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Parents' Guide to

Wait Till Helen Comes

By Barbara Shulgasser-Parker, Common Sense Media Reviewer

age 13+

Scary book-based ghost story is nonsensical and loud.

Movie NR 2016 87 minutes
Wait Till Helen Comes Poster Image

A Lot or a Little?

What you will—and won't—find in this movie.

Community Reviews

age 12+

Based on 2 parent reviews

age 14+
age 9+
im actually 13 and this movie isnt like the book at all (at least for me) kinda disappointing compared to the book

Is It Any Good?

Our review:
Parents say (2 ):
Kids say (3 ):

According to the distributor, this movie is "a scary ghost story for children not allowed at PG-13 and R-rated movies." In other words, it's specifically targeted at a pretty limited audience -- kids under 13. For parents who worry about overexposure to profanity and sex, Wait Till Helen Comes will trigger no alarm bells. However, just because the movie doesn't have cursing or nudity doesn't mean it's right for tweens. Nightmares are likely to be generated by nasty black flying things and ghosts luring children to drown themselves. Caution is urged. This may be too intense for many kids.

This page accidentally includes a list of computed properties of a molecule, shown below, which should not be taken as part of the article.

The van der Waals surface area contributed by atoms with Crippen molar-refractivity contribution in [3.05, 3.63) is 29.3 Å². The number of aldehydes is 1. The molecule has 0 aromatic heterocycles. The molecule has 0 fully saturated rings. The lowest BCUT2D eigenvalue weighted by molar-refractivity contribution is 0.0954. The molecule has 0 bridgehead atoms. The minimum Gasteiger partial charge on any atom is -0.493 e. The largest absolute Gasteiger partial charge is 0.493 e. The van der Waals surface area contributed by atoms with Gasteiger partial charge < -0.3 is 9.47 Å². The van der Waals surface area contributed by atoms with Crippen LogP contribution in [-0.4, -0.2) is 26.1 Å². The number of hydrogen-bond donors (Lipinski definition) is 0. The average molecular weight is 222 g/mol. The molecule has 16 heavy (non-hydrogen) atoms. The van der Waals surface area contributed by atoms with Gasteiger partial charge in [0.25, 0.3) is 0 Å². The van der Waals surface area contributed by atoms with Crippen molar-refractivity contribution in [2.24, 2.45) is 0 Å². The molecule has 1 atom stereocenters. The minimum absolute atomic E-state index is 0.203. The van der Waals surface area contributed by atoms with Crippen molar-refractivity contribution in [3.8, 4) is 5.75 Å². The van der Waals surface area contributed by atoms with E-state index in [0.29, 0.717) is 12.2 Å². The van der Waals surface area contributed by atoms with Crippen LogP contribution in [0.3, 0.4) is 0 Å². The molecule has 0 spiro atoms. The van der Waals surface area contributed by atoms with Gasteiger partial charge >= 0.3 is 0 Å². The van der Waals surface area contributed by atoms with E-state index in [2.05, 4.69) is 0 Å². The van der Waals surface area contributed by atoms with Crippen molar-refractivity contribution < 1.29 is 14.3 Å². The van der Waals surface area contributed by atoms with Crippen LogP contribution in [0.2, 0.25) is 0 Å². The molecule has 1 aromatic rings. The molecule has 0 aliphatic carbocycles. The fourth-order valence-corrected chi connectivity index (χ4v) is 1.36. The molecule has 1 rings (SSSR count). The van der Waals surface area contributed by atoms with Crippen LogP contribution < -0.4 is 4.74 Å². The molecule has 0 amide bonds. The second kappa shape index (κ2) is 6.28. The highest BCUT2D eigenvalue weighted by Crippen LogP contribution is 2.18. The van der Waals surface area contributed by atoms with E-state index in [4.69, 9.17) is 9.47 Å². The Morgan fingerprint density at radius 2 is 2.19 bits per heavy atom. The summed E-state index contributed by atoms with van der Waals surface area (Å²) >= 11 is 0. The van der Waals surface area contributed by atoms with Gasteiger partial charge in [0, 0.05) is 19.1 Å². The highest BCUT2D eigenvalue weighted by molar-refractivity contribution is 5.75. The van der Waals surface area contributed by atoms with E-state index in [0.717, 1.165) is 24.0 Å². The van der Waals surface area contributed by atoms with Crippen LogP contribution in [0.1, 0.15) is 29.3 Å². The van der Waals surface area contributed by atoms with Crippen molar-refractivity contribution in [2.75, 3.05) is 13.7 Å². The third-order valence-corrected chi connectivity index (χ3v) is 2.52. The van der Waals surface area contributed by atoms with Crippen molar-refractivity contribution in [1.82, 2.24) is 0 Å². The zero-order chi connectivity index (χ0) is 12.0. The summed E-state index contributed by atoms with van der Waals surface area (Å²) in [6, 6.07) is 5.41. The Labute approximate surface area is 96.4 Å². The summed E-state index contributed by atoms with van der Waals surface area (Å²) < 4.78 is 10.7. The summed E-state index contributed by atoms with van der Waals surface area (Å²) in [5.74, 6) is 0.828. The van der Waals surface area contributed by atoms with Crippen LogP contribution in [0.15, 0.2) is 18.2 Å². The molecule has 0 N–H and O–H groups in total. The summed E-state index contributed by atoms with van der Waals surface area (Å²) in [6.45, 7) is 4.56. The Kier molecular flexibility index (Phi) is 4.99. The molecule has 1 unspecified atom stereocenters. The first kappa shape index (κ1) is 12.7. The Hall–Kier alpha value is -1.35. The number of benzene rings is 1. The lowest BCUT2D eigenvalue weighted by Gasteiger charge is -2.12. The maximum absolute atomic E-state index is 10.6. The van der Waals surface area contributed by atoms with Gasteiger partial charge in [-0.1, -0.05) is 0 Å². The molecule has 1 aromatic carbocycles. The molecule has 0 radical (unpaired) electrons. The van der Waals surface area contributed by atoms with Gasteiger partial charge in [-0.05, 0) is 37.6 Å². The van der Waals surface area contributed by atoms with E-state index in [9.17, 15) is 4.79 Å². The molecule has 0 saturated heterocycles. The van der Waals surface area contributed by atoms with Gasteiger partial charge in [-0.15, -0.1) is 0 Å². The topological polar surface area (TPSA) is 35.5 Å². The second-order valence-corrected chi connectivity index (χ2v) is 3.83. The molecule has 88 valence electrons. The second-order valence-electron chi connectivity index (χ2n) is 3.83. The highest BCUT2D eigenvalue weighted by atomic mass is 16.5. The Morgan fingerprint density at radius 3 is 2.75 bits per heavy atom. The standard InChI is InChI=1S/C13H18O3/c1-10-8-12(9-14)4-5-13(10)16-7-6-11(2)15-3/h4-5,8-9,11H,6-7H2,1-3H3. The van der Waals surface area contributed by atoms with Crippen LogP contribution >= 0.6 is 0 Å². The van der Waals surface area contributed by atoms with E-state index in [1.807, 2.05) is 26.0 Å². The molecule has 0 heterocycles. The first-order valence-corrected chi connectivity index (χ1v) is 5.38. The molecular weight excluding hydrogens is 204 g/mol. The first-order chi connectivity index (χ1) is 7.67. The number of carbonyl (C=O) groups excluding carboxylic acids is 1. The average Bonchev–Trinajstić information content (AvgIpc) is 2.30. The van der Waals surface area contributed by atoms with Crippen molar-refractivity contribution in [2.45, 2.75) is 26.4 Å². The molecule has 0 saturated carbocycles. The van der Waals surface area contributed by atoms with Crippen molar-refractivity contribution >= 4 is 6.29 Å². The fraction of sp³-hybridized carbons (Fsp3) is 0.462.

Ghost stories are always problematic. Why do the ghosts want to scare people? Why do they kill people? What good does more dead people do them? Don't look for answers here. In this case, a 19th century girl died in an accident and, for generations to come, she keeps drowning other girls, supposedly so she can have company. Are there no other already dead people she can hang out with in the netherworld? Even crazier is that the haunting problem is finally solved when Molly opens a stuck cellar door, freeing the ghost's dead parents' spirits from where they died to rise into the night sky in swirling white mists of scariness. But wait. Ghosts walk through walls, right? How does a measly cellar door hold back any self-respecting spirit? For that matter, how come we don't all regularly see swirling spirits at funerals? At cemeteries? In hospitals? Sigh. The great Maria Bello's talents are wasted here.

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